We have a new government. Which looks much like the old government, only without any nice people in it. It's very early days but a few policy announcements were made in the campaign and have been confirmed since. Quite a lot of them are a complete waste of time.
In the campaign, Cameron promised a 'five year "tax lock"' to prevent himself from raising the level of income tax, VAT or National Insurance contributions. This is as ridiculous as Labour's policy monolith. A government really shouldn't need to legislate to stop itself doing something it doesn't want to do. If anything, it makes it look like he has tax-raising instincts that need to be forcibly restrained, like putting bromide in your own tea. It's a complete gimmick. And we know it's a gimmick because how would it work? Such an act can be repealed - which might be politically embarrassing to do, but not much more embarrassing than, say, promising not to introduce university tuition fees on the front page of your manifesto and then doing it anyway. In fact, it might make it even easier to raise taxes, because the government would be able to make some story about the economic picture being so important they have to introduce new legislation to raise taxes, thus giving a more convincing picture of national emergency. Possibly Cameron is thinking he might 'entrench' the legislation (i.e. make it difficult to repeal by including clauses to prevent that, like saying that it would require a two-thirds majority to do so or saying it can't be repealed before a certain date), but it's not clear that such entrenchments are legally enforceable. (There's a really helpful piece by Mark Elliott on this.) And, once again, if you don't want to raise taxes, Prime Minister, it might be easier just to not raise taxes.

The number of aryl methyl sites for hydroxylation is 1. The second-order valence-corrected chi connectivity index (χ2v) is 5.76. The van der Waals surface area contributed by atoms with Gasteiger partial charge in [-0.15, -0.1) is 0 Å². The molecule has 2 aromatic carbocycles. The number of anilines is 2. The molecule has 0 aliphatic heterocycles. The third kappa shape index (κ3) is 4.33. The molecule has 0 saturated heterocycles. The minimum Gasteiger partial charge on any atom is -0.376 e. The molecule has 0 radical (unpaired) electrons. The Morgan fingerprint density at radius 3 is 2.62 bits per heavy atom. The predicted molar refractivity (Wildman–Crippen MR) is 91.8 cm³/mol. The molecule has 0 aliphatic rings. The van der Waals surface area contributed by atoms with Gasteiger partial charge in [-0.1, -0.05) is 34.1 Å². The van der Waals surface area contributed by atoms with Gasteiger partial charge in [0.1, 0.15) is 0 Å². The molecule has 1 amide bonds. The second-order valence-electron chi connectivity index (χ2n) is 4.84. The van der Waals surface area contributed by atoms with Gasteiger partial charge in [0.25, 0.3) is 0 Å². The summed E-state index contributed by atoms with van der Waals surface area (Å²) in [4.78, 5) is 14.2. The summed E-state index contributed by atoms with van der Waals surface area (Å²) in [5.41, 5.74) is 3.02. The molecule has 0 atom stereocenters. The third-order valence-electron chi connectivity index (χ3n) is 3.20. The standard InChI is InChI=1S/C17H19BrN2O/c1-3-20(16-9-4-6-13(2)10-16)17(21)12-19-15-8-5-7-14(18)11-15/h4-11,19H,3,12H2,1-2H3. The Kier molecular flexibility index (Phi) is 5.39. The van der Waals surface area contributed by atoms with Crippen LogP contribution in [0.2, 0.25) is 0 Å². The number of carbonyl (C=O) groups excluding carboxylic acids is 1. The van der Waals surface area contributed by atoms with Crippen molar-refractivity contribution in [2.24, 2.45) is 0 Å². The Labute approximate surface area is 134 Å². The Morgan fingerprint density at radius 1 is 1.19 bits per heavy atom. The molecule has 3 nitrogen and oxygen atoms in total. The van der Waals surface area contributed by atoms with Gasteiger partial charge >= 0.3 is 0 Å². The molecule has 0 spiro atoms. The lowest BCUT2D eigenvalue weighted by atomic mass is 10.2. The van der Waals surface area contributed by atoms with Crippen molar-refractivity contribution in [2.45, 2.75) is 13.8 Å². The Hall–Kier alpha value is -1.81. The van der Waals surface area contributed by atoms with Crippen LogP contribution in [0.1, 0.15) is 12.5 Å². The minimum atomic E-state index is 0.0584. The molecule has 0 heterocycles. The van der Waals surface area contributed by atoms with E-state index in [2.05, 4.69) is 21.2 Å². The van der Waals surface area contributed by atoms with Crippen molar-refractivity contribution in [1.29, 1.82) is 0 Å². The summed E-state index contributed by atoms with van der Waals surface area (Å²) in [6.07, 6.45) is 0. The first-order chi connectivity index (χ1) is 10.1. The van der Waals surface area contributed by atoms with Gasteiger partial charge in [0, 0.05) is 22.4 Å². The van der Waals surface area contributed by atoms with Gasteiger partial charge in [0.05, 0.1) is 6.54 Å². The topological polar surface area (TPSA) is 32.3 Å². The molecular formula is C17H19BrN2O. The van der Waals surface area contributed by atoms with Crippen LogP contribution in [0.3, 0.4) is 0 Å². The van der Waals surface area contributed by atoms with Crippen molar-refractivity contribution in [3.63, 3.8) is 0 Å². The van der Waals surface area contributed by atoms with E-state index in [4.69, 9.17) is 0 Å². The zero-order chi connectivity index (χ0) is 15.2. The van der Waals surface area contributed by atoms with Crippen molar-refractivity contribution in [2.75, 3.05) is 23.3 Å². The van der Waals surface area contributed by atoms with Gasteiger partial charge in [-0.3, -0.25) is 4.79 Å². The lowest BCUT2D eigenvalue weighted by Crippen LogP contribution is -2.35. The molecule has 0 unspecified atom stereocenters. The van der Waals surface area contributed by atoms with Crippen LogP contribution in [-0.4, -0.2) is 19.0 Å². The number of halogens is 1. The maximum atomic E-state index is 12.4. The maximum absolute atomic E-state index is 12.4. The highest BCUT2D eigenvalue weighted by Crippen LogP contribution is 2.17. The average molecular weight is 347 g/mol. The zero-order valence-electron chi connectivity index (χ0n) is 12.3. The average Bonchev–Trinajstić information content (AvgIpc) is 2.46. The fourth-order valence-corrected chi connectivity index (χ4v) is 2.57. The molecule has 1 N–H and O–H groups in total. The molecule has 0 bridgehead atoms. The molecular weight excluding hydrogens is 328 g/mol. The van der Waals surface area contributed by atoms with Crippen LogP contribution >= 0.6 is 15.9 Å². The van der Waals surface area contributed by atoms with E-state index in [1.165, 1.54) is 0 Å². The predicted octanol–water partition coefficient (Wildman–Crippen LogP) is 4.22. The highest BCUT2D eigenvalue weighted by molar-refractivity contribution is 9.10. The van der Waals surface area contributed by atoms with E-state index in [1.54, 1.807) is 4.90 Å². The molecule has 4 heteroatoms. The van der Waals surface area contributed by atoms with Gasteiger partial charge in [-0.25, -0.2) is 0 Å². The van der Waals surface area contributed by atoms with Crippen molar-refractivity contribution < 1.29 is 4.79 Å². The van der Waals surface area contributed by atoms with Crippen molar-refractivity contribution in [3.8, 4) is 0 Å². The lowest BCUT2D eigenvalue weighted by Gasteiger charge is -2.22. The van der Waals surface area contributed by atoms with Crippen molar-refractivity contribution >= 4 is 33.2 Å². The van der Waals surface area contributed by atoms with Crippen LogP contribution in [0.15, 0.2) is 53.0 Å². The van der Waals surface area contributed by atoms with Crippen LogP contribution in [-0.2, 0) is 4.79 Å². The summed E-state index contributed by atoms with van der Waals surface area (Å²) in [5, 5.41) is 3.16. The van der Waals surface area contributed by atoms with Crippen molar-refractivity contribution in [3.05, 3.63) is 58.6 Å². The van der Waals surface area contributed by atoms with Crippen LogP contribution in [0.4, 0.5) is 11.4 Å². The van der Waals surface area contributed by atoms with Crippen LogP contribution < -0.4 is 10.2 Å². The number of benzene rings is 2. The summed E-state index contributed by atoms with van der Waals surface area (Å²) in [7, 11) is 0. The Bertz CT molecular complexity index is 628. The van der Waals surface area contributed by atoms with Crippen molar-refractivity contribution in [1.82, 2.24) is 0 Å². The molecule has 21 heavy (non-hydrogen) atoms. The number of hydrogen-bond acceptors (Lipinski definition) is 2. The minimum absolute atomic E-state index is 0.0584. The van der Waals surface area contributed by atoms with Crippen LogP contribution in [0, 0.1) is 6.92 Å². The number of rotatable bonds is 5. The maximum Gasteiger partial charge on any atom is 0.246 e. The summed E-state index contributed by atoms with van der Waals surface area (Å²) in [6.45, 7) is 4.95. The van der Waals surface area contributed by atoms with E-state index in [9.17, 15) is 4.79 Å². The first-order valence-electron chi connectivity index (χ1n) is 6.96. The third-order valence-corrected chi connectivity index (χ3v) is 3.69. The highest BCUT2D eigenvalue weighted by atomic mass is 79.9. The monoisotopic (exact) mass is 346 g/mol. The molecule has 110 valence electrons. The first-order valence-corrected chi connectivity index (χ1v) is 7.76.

He's going to repeal the ban on fox-hunting. Why? To appease a tiny group of core Tory voters, some MPs with rural constituencies and the PM's own 'Chipping Norton Set'. It's not going to be a popular move: a poll taken on the eve of the Boxing Day hunt in December 2012 suggested that 76% of the public are opposed to the Act's repeal (rising to 81% for deer hunting and 83% for hare coursing). It's a sign of contempt for public opinion and a nod to a world of privilege and cruelty. Given that our economy is in poor shape and there are 20 constituencies with child poverty at 39% or more, this should not be a priority. It's a waste of time.
Cameron has also committed to an EU Referendum. He doesn't want an EU Referendum. He wants to stay in the EU. It's going to be horribly disruptive and divisive; it will bring out the worst in our press, the worst in our backbenchers, and, I suspect, will damage the nature of our collective life. It will bring all other business to a standstill as MPs are off campaigning on one side or the other. It will cause a disastrous pause in investment as people hold their fire waiting to see which way we jump. All of this to preserve the status quo. It's a damaging waste of time.